Medical Errors Kill Eleven-Year-Old Boy During Routine Surgical Procedure

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Alternatively, the former fighter pilots of LifeWings Partners LLC offers an innovative solution to help eliminate medical errors, decrease open malpractice files, improve observed to expected mortality rates, adherence to antibiotic protocols, and nurse satisfaction survey scores.

Eleven-year-old Justin Micalizzi died during a routine surgical procedure to incise and drain an abscess in his swollen ankle. The incident, reported by the Institute for Healthcare Improvement (Facts reprinted from with permission of © 2006), listed careless medical errors and a sloppy approach to safety protocols as the main reasons for the boy’s death.

Unfortunately, Justin’s death is not an isolated incident. “Forty-two percent of Americans report that they have been personally involved in a situation where a preventable medical error was made in their own care or that of a family member,” according to a study by the Henry J. Kaiser Family Foundation. Additionally, a recent report released on the Archives of Surgery titled “Incidence, Patterns, and Prevention of Wrong-Site Surgery,” reveals that many standard procedures now used to prevent wrong-site surgery are ineffective.

The hospital where Justin died was not using a proven safety system being adopted by many proactive hospitals to curb excessive patient-harming errors. The system is based on the same training and safety tools that have made commercial aviation so safe and reliable. Developed by the pilots, former astronauts, and physicians of LifeWings Partners LLC, the system is being taught to medical teams in hospitals around the country.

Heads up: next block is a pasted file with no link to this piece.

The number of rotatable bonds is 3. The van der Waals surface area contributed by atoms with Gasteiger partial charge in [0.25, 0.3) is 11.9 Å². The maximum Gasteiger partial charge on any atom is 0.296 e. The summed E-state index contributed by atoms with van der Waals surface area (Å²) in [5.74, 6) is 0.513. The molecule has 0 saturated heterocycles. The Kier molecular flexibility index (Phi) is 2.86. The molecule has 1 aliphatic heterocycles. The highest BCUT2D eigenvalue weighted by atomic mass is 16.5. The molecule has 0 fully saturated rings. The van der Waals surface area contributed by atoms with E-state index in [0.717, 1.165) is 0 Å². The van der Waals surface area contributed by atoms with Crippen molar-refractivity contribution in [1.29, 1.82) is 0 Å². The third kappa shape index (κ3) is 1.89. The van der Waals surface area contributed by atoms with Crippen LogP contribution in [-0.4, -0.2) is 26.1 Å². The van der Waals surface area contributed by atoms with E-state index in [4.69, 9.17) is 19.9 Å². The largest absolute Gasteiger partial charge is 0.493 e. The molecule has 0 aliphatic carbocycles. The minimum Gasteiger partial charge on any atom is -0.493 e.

Vanderbilt University Medical Center is a hospital now using the LifeWings safety system. Prior to implementing the system the facility had a “wrong surgery” rate comparable to the national average. After their collaboration with LifeWings the rate improved to ten times better than the national average. These results have earned Vanderbilt the number one spot in patient safety indicators for the 2005 Leapfrog Hospital Quality and Safety survey.

“The LifeWings approach focuses on catching and detecting slips, trips and lapses before they become significant, patient-harming or fatal mistakes,” said Captain Steve Harden, a commercial airline pilot and president of LifeWings. “No human is perfect, but by using an aviation-based system designed to account for human imperfection, these needless accidents, like the case with Justin, can be virtually eliminated.”

Dr. Stephen B. Smith, Chief Medical Officer at The Nebraska Medical Center, another LifeWings client, agrees with Captain Harden, “Although our work is still in the beginning phases, we have already seen instances of errors captured before they affected the quality of patient care.”

To date, LifeWings has trained over 20,000 healthcare faculty and staff. Organizations that have used the LifeWings program have seen a measured reduction in wrong surgeries, a decline in open malpractice case files, dramatic improvements in observed to expected mortality rates, adherence to antibiotic protocols, and nurse satisfaction survey scores.

About LifeWings Partners LLC

LifeWings Partners LLC was founded by a former U.S. Navy Top Gun instructor and commercial airline pilot. The firm specializes in applying aviation-based teamwork training and safety tools to help healthcare facilities save patients’ lives and reduce costs. The firm has helped over 50 facilities nationwide provide better care to their patients. Measurable results are found in all LifeWings initiatives, including one hospital that experienced a 43% improvement in their observed to expected mortality figures. The firm also conducts Leadership Development workshops for healthcare executives and leaders.


Steve Harden, President

LifeWings Partners LLC


9198 Crestwyn Hills Drive

Memphis, TN 38125-8538


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